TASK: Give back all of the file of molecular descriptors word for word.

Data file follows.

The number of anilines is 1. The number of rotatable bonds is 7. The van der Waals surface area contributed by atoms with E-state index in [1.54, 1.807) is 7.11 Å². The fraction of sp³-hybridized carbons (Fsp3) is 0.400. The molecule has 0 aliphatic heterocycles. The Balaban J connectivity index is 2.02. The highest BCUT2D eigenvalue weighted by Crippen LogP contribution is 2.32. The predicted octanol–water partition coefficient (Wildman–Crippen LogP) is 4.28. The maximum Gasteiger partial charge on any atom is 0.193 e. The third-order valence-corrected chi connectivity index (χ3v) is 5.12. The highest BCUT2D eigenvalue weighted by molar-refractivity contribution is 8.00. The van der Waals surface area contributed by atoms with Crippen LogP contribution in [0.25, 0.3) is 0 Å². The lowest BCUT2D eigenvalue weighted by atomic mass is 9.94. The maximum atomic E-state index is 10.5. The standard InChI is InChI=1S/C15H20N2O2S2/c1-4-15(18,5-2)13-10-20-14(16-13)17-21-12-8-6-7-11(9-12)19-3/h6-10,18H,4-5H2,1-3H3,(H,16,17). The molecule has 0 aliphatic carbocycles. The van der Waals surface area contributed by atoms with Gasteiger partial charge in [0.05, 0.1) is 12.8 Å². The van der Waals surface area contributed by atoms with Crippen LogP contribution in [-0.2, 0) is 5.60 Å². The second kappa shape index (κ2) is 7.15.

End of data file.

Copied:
The number of anilines is 1. The number of rotatable bonds is 7. The van der Waals surface area contributed by atoms with E-state index in [1.54, 1.807) is 7.11 Å². The fraction of sp³-hybridized carbons (Fsp3) is 0.400. The molecule has 0 aliphatic heterocycles. The Balaban J connectivity index is 2.02. The highest BCUT2D eigenvalue weighted by Crippen LogP contribution is 2.32. The predicted octanol–water partition coefficient (Wildman–Crippen LogP) is 4.28. The maximum Gasteiger partial charge on any atom is 0.193 e. The third-order valence-corrected chi connectivity index (χ3v) is 5.12. The highest BCUT2D eigenvalue weighted by molar-refractivity contribution is 8.00. The van der Waals surface area contributed by atoms with Crippen LogP contribution in [0.25, 0.3) is 0 Å². The lowest BCUT2D eigenvalue weighted by atomic mass is 9.94. The maximum atomic E-state index is 10.5. The standard InChI is InChI=1S/C15H20N2O2S2/c1-4-15(18,5-2)13-10-20-14(16-13)17-21-12-8-6-7-11(9-12)19-3/h6-10,18H,4-5H2,1-3H3,(H,16,17). The molecule has 0 aliphatic carbocycles. The van der Waals surface area contributed by atoms with Gasteiger partial charge in [0.05, 0.1) is 12.8 Å². The van der Waals surface area contributed by atoms with Crippen LogP contribution in [-0.2, 0) is 5.60 Å². The second kappa shape index (κ2) is 7.15.